Initially, the National Cyber Security Centre (NCSC) implemented the 35 percent market share cap rule on Huawei but was then forced to change its recommendation following fresh restrictions announced by Washington in May, preventing computer chips based on American designs from being used in any of its equipment.

The 5G security concerns, which were ignited by the Trump administration’s trade spat with China, includes espionage, sabotage, and blackmail. The U.S. government considers Huawei as a security risk and has urged allies to shun its equipment over fears it could serve as a Trojan horse for Chinese intelligence services.

Britain’s premier initially resisted the ban, allowing Huawei to rollout a new high-speed network in Britain back in January, but changed his mind later in July, as he looked to align his country with its NATO ally. 

However, British telcos seem divided over the roadmap, as members of the industry, such as Vodafone CTO Scott Petty and Hamish MacLeod, Director of the trade association for British carriers Mobile UK, warmly welcomed the Digital Ministry’s roadmap. 

“This [strategy] will nurture UK talent, foster innovation and competition and deliver more jobs and investment across the economy,” MacLeod said in a statement, with Petty adding that, “This strategy and financial commitment from the government is good for the industry, and for smaller UK technology firms that will only grow with the right support.”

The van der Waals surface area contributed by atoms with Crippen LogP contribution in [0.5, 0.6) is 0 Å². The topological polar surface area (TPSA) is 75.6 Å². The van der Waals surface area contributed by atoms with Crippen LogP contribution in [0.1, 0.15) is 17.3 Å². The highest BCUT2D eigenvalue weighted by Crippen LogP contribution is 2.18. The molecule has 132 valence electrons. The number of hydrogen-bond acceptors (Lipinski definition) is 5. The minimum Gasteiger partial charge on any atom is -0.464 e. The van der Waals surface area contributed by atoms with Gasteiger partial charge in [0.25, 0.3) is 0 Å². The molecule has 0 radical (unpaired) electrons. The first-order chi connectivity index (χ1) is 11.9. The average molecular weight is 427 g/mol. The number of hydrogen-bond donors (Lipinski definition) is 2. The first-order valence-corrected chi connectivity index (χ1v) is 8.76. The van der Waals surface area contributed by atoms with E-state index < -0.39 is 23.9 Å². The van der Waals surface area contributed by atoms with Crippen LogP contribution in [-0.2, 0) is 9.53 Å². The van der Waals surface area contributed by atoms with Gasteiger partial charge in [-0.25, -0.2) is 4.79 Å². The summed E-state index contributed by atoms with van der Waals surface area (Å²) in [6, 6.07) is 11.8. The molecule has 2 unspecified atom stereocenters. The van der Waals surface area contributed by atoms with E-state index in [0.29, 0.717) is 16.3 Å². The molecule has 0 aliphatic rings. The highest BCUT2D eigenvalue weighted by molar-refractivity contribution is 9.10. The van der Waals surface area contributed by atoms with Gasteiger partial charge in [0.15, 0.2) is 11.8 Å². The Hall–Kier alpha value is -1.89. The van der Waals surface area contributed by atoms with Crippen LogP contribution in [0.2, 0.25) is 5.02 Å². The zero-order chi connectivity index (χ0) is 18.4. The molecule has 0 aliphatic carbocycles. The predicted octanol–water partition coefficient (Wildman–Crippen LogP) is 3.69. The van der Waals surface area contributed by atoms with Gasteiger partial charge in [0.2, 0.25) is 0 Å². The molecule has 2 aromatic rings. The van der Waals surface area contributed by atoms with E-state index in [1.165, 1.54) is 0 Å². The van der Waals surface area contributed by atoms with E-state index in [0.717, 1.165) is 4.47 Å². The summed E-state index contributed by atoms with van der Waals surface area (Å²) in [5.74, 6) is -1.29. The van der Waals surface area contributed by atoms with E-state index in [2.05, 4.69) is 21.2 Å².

The decision to freeze out Huawei from the British 5G network will carry a hefty price tag of £2bn that British telcos will have to cover, as well as causing several years of delay to nationwide 5G rollout.

The worldwide Huawei debate was initially sparked after the Trump Administration argued that China’s 2017 National Intelligence Law states that organizations must support, co-operate with, and collaborate in national intelligence work, meaning that Beijing could force Huawei to do its bidding. 

Huawei has firmly rejected and denied the allegations made against its equipment being used to spy on behalf of the Chinese government. 

In a statement issued by the company, Huawei expressed that “it has never been asked to conduct acts of espionage, and would categorically refuse to comply if the request was made,” adding that they, “would never compromise or harm any country, organization, or individual, especially when it comes to cyber-security and user privacy protection.”

The NCSC conducted an investigation looking into the equipment manufactured by the Chinese tech titan in March of 2019, but reported that it hadn’t found any evidence of malicious state activities, although it was able to identify several serious defects in the devices’ software engineering and cyber-security measures. 

However, previous experiences with the company’s activities has shaken its trustworthiness in front of governments of the world. 

In previous years and according to U.S. court documents, Huawei employees had been caught conducting acts of corporate espionage in the United States, by attempting to steal the intellectual property of T-Mobile’s phone-testing robot.

While this incident was not tied to any activities facilitating state-sponsored espionage, it significantly dealt a blow to Huawei’s trustworthiness nonetheless.